On 26 April 2022, the CJEU delivered its judgment in the joined cases of C-368/20 and C-369/20 regarding internal border controls within the Schengen zone. The applicants were subject to border checks on arrival to Austria from Slovenia due to Austria’s reintroductions of border controls and complained that these checks were contrary to EU law. The Regional Administrative Court of Styria stayed the proceedings and referred preliminary questions to the Court.

The first question asked whether EU law precluded domestic legislation which cumulatively allowed the reintroduction of border control for a period which exceeds the two-year limit set out in Article 25 and 29 of the Schengen Borders Code without a corresponding Council implementing decision. The Court emphasised that when interpreting a provision of EU law, it is necessary to consider not only the wording but also its context and the objectives of the relevant legislation. It further set out that as noted in recital 27 of the Code, exceptions and derogations of free movement are to be interpreted strictly and that in light of recitals 21 and 23 and Article 3 of the TEU, the reintroduction of internal border control should remain an exception and only be effected as a measure of last resort. The Court clarified that the Code is part of a general framework of an area of freedom, security and justice which is intended to strike a fair balance between the free movement of persons and the need to safeguard public policy and internal security on the territory, and that therefore the objective pursued by the maximum duration of six months set out in Article 25(4) is a continuation of this general objective. It noted that in the case at hand, Austria did not demonstrate the existence of a new threat which would have justified triggering new time periods and enabling the control measures that the applicant was subject to. Finally, the Court answered the first question in the affirmative and considered that Article 25(4) must be interpreted as precluding border control at internal borders from being temporarily reintroduced where the duration of its reintroduction exceeds the maximum total duration of six months and no new threat exists that would justify applying anew the time periods provided for in Article 25.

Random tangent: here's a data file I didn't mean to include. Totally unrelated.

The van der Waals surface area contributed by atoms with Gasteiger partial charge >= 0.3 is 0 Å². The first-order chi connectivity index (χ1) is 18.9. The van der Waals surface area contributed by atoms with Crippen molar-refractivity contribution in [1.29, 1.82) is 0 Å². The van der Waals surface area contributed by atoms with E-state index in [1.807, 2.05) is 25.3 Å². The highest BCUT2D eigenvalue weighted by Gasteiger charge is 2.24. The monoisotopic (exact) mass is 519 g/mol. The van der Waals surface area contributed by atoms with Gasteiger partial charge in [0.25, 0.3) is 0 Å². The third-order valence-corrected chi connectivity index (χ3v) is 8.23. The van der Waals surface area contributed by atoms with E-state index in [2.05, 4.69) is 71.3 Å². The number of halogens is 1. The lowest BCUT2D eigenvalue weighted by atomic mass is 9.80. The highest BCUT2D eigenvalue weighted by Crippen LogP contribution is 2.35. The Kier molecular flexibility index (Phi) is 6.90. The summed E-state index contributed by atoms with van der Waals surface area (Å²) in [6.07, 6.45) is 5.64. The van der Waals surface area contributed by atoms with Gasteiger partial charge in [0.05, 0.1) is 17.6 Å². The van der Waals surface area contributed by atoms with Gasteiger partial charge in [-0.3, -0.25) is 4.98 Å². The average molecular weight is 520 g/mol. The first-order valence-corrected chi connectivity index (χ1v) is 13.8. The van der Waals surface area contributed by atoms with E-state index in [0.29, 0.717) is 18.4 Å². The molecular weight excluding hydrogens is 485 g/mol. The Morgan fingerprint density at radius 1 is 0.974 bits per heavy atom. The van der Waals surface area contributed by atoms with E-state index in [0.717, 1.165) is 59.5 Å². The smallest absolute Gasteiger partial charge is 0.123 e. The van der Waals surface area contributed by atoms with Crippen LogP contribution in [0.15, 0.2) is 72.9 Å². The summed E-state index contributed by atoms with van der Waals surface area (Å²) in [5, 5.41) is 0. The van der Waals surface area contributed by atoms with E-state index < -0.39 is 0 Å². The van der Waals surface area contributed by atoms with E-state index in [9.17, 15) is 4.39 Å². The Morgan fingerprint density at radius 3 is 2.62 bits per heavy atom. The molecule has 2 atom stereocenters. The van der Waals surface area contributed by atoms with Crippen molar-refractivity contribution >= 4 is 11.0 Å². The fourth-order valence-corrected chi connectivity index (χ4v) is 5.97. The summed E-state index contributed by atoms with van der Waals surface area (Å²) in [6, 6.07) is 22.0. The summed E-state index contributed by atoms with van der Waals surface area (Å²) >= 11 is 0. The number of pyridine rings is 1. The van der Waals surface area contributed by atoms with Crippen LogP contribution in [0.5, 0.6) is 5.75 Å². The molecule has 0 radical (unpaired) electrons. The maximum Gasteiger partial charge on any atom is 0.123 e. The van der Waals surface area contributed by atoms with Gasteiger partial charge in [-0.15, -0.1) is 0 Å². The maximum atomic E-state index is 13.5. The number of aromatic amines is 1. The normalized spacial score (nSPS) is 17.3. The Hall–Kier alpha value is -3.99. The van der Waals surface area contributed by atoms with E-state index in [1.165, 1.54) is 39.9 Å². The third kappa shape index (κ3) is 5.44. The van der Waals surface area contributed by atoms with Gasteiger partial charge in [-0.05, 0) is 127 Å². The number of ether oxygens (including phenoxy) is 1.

As the first question was not answered in the negative the Court determined that there was no reason to answer the second question, and subsequently considered the third question. The third question asked whether Article 25(4) precluded national legislation which obliges a person, on pain of a penalty, to present a passport or identity card on entering the territory of that Member State at an internal border when the reintroduction of the internal border is contrary to that provision. The Court considered that in this regard, a penalty mechanism was not compatible with the provisions of the Schengen Borders Code and that Article 25(4) must be interpreted as precluding legislation which obliges a passport or identity check under the aforementioned conditions.